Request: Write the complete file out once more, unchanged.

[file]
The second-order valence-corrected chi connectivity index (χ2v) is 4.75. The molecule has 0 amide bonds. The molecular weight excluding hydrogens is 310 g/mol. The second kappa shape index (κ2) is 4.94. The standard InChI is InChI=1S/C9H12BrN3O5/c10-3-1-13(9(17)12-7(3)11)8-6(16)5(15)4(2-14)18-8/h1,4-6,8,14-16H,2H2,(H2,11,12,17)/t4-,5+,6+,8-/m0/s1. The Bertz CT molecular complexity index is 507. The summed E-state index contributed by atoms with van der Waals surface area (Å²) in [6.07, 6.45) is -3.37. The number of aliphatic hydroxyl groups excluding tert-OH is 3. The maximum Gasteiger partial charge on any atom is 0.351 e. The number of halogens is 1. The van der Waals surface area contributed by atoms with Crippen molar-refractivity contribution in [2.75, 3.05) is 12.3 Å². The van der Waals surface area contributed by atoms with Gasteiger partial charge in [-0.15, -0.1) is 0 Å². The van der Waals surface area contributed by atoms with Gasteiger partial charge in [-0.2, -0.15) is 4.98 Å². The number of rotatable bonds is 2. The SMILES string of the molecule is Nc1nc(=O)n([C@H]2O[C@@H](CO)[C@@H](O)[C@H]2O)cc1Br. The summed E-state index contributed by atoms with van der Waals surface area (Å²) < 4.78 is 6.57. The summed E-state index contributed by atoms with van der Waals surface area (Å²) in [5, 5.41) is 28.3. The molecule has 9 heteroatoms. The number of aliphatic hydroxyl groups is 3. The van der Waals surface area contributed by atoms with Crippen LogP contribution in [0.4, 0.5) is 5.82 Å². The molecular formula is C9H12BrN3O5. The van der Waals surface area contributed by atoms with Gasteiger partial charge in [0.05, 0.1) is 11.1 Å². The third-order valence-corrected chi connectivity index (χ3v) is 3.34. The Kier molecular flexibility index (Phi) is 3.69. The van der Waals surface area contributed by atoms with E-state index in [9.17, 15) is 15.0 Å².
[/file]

The second-order valence-corrected chi connectivity index (χ2v) is 4.75. The molecule has 0 amide bonds. The molecular weight excluding hydrogens is 310 g/mol. The second kappa shape index (κ2) is 4.94. The standard InChI is InChI=1S/C9H12BrN3O5/c10-3-1-13(9(17)12-7(3)11)8-6(16)5(15)4(2-14)18-8/h1,4-6,8,14-16H,2H2,(H2,11,12,17)/t4-,5+,6+,8-/m0/s1. The Bertz CT molecular complexity index is 507. The summed E-state index contributed by atoms with van der Waals surface area (Å²) in [6.07, 6.45) is -3.37. The number of aliphatic hydroxyl groups excluding tert-OH is 3. The maximum Gasteiger partial charge on any atom is 0.351 e. The number of halogens is 1. The van der Waals surface area contributed by atoms with Crippen molar-refractivity contribution in [2.75, 3.05) is 12.3 Å². The van der Waals surface area contributed by atoms with Gasteiger partial charge in [-0.15, -0.1) is 0 Å². The van der Waals surface area contributed by atoms with Gasteiger partial charge in [-0.2, -0.15) is 4.98 Å². The number of rotatable bonds is 2. The SMILES string of the molecule is Nc1nc(=O)n([C@H]2O[C@@H](CO)[C@@H](O)[C@H]2O)cc1Br. The summed E-state index contributed by atoms with van der Waals surface area (Å²) < 4.78 is 6.57. The summed E-state index contributed by atoms with van der Waals surface area (Å²) in [5, 5.41) is 28.3. The molecule has 9 heteroatoms. The number of aliphatic hydroxyl groups is 3. The van der Waals surface area contributed by atoms with Crippen LogP contribution in [0.4, 0.5) is 5.82 Å². The molecular formula is C9H12BrN3O5. The van der Waals surface area contributed by atoms with Gasteiger partial charge in [0.05, 0.1) is 11.1 Å². The third-order valence-corrected chi connectivity index (χ3v) is 3.34. The Kier molecular flexibility index (Phi) is 3.69. The van der Waals surface area contributed by atoms with E-state index in [9.17, 15) is 15.0 Å².